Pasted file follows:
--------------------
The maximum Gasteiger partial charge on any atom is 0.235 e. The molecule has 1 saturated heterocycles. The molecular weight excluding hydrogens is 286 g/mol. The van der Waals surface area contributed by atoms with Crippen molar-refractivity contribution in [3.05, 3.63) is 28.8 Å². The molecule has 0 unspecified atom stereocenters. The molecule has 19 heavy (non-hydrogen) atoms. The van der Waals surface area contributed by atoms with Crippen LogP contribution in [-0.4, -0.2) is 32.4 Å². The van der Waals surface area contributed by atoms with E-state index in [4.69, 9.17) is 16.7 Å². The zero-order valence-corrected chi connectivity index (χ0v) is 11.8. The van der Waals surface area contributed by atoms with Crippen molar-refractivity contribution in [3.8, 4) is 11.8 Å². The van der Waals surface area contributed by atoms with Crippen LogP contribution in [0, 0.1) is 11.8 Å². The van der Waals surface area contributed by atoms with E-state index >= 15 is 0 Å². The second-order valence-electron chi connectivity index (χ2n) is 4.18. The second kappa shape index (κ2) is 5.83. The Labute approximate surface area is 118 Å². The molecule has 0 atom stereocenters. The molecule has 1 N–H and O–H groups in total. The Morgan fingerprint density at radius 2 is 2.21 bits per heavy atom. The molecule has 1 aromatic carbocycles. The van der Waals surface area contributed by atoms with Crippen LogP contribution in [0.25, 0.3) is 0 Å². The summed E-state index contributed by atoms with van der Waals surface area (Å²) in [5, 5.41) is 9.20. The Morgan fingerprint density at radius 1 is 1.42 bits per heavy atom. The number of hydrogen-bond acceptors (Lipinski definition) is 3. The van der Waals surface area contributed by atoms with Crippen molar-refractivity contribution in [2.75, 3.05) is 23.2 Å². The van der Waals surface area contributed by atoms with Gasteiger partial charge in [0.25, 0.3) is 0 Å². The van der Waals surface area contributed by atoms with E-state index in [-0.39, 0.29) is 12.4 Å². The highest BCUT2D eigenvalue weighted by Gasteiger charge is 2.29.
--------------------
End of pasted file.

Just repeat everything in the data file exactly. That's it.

The maximum Gasteiger partial charge on any atom is 0.235 e. The molecule has 1 saturated heterocycles. The molecular weight excluding hydrogens is 286 g/mol. The van der Waals surface area contributed by atoms with Crippen molar-refractivity contribution in [3.05, 3.63) is 28.8 Å². The molecule has 0 unspecified atom stereocenters. The molecule has 19 heavy (non-hydrogen) atoms. The van der Waals surface area contributed by atoms with Crippen LogP contribution in [-0.4, -0.2) is 32.4 Å². The van der Waals surface area contributed by atoms with E-state index in [4.69, 9.17) is 16.7 Å². The zero-order valence-corrected chi connectivity index (χ0v) is 11.8. The van der Waals surface area contributed by atoms with Crippen molar-refractivity contribution in [3.8, 4) is 11.8 Å². The van der Waals surface area contributed by atoms with Crippen LogP contribution in [0, 0.1) is 11.8 Å². The van der Waals surface area contributed by atoms with E-state index >= 15 is 0 Å². The second-order valence-electron chi connectivity index (χ2n) is 4.18. The second kappa shape index (κ2) is 5.83. The Labute approximate surface area is 118 Å². The molecule has 0 atom stereocenters. The molecule has 1 N–H and O–H groups in total. The Morgan fingerprint density at radius 2 is 2.21 bits per heavy atom. The molecule has 1 aromatic carbocycles. The van der Waals surface area contributed by atoms with Crippen LogP contribution in [0.25, 0.3) is 0 Å². The summed E-state index contributed by atoms with van der Waals surface area (Å²) in [5, 5.41) is 9.20. The Morgan fingerprint density at radius 1 is 1.42 bits per heavy atom. The number of hydrogen-bond acceptors (Lipinski definition) is 3. The van der Waals surface area contributed by atoms with Crippen molar-refractivity contribution in [2.75, 3.05) is 23.2 Å². The van der Waals surface area contributed by atoms with Gasteiger partial charge in [0.25, 0.3) is 0 Å². The van der Waals surface area contributed by atoms with E-state index in [-0.39, 0.29) is 12.4 Å². The highest BCUT2D eigenvalue weighted by Gasteiger charge is 2.29.